36. Amounts that are a reward or remuneration for services rendered, or a product, incident or consequence of employment, come within the scope of subsection 15-2(1).7

37. Umpires covered by this Ruling are not considered to be employees of the EDFL. The payments are considered to be incidental to a pastime or hobby and not a product or incident of any employment or a reward for services rendered by them. As such, the payments are not assessable under section 15-2.

38. As the payments are neither ordinary nor statutory income, they are not assessable income of the umpires who receive them.

General deductions

39. As the payments received by the umpires are not assessable income, all losses and outgoings that are incurred in connection with these activities are not allowable as a deduction under section 8-1. Nor will a deduction be allowable under any other provision of the ITAA 1997.

Pay As You Go (PAYG) withholding

40. As explained above, payments made to an umpire engaged in a hobby or pastime activity are not assessable income. The payments are not regarded as withholding payments under Division 12 of Schedule 1 to the Taxation Administration Act 1953 . An entity making payments to umpires who are in the class of entities to which this Ruling applies will not be required to withhold amounts from these payments, nor do they have any other associated PAYG withholding obligations - for example, obtaining Tax File Number declarations, providing payment summaries, or annual reporting.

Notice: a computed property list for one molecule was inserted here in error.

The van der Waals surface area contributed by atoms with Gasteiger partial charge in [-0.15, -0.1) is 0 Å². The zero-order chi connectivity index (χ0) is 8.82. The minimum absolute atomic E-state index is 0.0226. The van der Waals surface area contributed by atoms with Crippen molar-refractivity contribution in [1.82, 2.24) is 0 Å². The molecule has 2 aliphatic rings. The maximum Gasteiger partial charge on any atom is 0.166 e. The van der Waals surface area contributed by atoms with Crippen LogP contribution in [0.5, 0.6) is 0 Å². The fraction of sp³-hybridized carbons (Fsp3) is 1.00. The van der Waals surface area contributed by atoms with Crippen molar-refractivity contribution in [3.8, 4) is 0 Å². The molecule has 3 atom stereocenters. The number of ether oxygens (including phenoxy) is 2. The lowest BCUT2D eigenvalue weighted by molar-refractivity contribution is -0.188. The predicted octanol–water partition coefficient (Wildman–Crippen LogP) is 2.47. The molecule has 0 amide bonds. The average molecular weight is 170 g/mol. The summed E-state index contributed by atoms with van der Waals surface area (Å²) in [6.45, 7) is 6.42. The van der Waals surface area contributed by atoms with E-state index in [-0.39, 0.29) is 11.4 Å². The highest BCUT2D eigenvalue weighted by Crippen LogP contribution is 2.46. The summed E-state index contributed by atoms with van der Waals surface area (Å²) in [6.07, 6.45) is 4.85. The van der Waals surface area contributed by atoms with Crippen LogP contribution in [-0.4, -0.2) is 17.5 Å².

Appendix 2 - Detailed contents list

41. The following is a detailed contents list for this Ruling:

What this Ruling is about 1
Relevant provision(s) 2
Class of entities 3
Qualifications 5
Date of effect 9
Scheme 10
Ruling 22
Appendix 1 - Explanation 24
Ordinary income 25
Statutory income 34
General deductions 39
Pay As You Go (PAYG) withholding 40
Appendix 2 - Detailed contents list 41


(1990) 170 CLR 124 at 138; 90 ATC 4413 at 4420; (1990) 21 ATR 1 at 7.

Commissioner of Taxation v. Rowe (1995) 60 FCR 99; 95 ATC 4691; (1995) 31 ATR 392.